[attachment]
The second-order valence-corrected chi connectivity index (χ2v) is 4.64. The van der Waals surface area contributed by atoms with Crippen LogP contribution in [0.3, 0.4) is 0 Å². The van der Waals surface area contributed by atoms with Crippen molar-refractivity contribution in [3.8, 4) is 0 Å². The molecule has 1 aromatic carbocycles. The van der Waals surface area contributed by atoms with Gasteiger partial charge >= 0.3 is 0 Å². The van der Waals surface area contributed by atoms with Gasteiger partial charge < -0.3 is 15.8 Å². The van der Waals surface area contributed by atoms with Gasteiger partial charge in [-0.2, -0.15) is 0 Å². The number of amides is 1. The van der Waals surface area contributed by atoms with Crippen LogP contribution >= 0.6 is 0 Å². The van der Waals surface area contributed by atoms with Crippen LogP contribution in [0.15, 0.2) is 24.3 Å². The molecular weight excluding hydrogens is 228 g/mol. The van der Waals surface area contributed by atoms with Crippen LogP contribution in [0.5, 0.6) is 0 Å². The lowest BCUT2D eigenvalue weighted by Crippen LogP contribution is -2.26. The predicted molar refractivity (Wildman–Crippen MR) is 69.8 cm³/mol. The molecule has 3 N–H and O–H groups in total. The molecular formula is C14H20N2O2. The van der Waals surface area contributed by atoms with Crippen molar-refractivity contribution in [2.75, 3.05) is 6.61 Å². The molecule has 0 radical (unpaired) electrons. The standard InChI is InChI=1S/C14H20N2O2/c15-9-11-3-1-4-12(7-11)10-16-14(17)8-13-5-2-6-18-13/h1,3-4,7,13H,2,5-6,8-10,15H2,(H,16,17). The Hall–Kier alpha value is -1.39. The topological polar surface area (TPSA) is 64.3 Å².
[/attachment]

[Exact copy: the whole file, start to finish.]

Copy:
The second-order valence-corrected chi connectivity index (χ2v) is 4.64. The van der Waals surface area contributed by atoms with Crippen LogP contribution in [0.3, 0.4) is 0 Å². The van der Waals surface area contributed by atoms with Crippen molar-refractivity contribution in [3.8, 4) is 0 Å². The molecule has 1 aromatic carbocycles. The van der Waals surface area contributed by atoms with Gasteiger partial charge >= 0.3 is 0 Å². The van der Waals surface area contributed by atoms with Gasteiger partial charge < -0.3 is 15.8 Å². The van der Waals surface area contributed by atoms with Gasteiger partial charge in [-0.2, -0.15) is 0 Å². The number of amides is 1. The van der Waals surface area contributed by atoms with Crippen LogP contribution >= 0.6 is 0 Å². The van der Waals surface area contributed by atoms with Crippen LogP contribution in [0.15, 0.2) is 24.3 Å². The molecular weight excluding hydrogens is 228 g/mol. The van der Waals surface area contributed by atoms with Crippen LogP contribution in [0.5, 0.6) is 0 Å². The lowest BCUT2D eigenvalue weighted by Crippen LogP contribution is -2.26. The predicted molar refractivity (Wildman–Crippen MR) is 69.8 cm³/mol. The molecule has 3 N–H and O–H groups in total. The molecular formula is C14H20N2O2. The van der Waals surface area contributed by atoms with Crippen molar-refractivity contribution in [2.75, 3.05) is 6.61 Å². The molecule has 0 radical (unpaired) electrons. The standard InChI is InChI=1S/C14H20N2O2/c15-9-11-3-1-4-12(7-11)10-16-14(17)8-13-5-2-6-18-13/h1,3-4,7,13H,2,5-6,8-10,15H2,(H,16,17). The Hall–Kier alpha value is -1.39. The topological polar surface area (TPSA) is 64.3 Å².